Skip to Main Navigation
Results Briefs September 10, 2019

Safer Housing Reconstruction in Nepal Empowers the Marginalized, Especially Women


The Nepal Earthquake Housing Reconstruction Project (EHRP) extensively used technology solutions to assess post-earthquake housing damage to determine beneficiaries’ eligibility for receiving housing reconstruction grants, enroll beneficiaries, and track construction quality inspections post the 2015 earthquake. The geo-referenced data included detailed socio-economic household profiles and building typology. Of more than 715,000 eligible beneficiaries identified in 14 most affected districts, 26 percent households were headed by women. As of August 2019, 680,000 households have enrolled into the program of which approximately 397,000 houses have been fully reconstructed, and about 178,000 houses are under construction.


On April 25, 2015, Nepal experienced a 7.8-magnitude earthquake, followed by more than 460 aftershocks, which caused around 9,000 casualties. A Post Disaster Needs Assessment (PDNA) and Post Disaster Recovery Framework (PDRF), led by the government of Nepal, underscored the biggest need and associated challenges in ensuring safer housing reconstruction for around 715,000 houses that were destroyed or severely damaged with over $3.5 billion estimated for housing reconstruction. Through the Earthquake Housing Reconstruction Project (EHRP), International Deveopment Association (IDA) agreed to support the government of Nepal (GoN) in giving housing grants for multi-hazard resistant reconstruction, that entailed providing technical assistance to house owners and institute a regime of quality inspections to ensure safety of the reconstructed houses. As housing grants were to be paid to almost three-quarters of a million beneficiaries, mostly in rural areas, ensuring transparency and accountability, balanced with efficiency, became critically important. Further, enabling the most marginalized and vulnerable, especially women, to access housing grants needed innovative measures. Distribution of cash grants posed transparency and accountability challenges, and carried security risks as well.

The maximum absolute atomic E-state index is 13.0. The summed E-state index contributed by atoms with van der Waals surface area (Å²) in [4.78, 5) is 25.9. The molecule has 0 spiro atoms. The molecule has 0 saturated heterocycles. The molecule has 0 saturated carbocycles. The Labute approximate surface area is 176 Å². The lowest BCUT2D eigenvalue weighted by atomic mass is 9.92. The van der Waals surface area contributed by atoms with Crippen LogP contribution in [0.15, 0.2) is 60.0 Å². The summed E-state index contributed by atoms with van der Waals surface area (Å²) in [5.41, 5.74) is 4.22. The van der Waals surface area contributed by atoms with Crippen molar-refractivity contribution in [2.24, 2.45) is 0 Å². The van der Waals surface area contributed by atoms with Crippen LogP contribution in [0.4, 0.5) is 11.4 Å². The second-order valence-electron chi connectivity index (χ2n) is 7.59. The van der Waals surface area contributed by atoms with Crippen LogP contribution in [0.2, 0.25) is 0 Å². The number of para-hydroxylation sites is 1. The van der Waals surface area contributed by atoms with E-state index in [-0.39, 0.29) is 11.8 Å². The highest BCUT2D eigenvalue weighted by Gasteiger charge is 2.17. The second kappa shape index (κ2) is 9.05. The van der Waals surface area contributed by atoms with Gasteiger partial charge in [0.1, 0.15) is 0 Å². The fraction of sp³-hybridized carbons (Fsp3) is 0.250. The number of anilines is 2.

During the damage assessment survey, the project used tablet-based data collection applications, whereas the collected Geographic Information System (GIS) referenced data is hosted in a web-based Management Information System (MIS). The MIS is used in beneficiary verification as well as grievance redressal. Beneficiaries signed Participation Agreements (PA) with the GoN, which were digitized. A multi-staged inspection regime to support seismically safe reconstruction was introduced and digitized through tablets and web-based applications. All the inspection forms are signed by two government engineers. The project supports the National Reconstruction Authority to use social media to reach out to beneficiaries, the general public, and field engineers to communicate about safer reconstruction. In order to ensure proper documentation, transparency, and accountability, the housing grant was transferred through commercial banks, thus facilitating all beneficiaries in opening bank accounts.


The results achieved so far:

  • During first two years of the Project (2016-2017), around 670,000 beneficiaries have opened bank accounts, of which 30% bank accounts belong to women.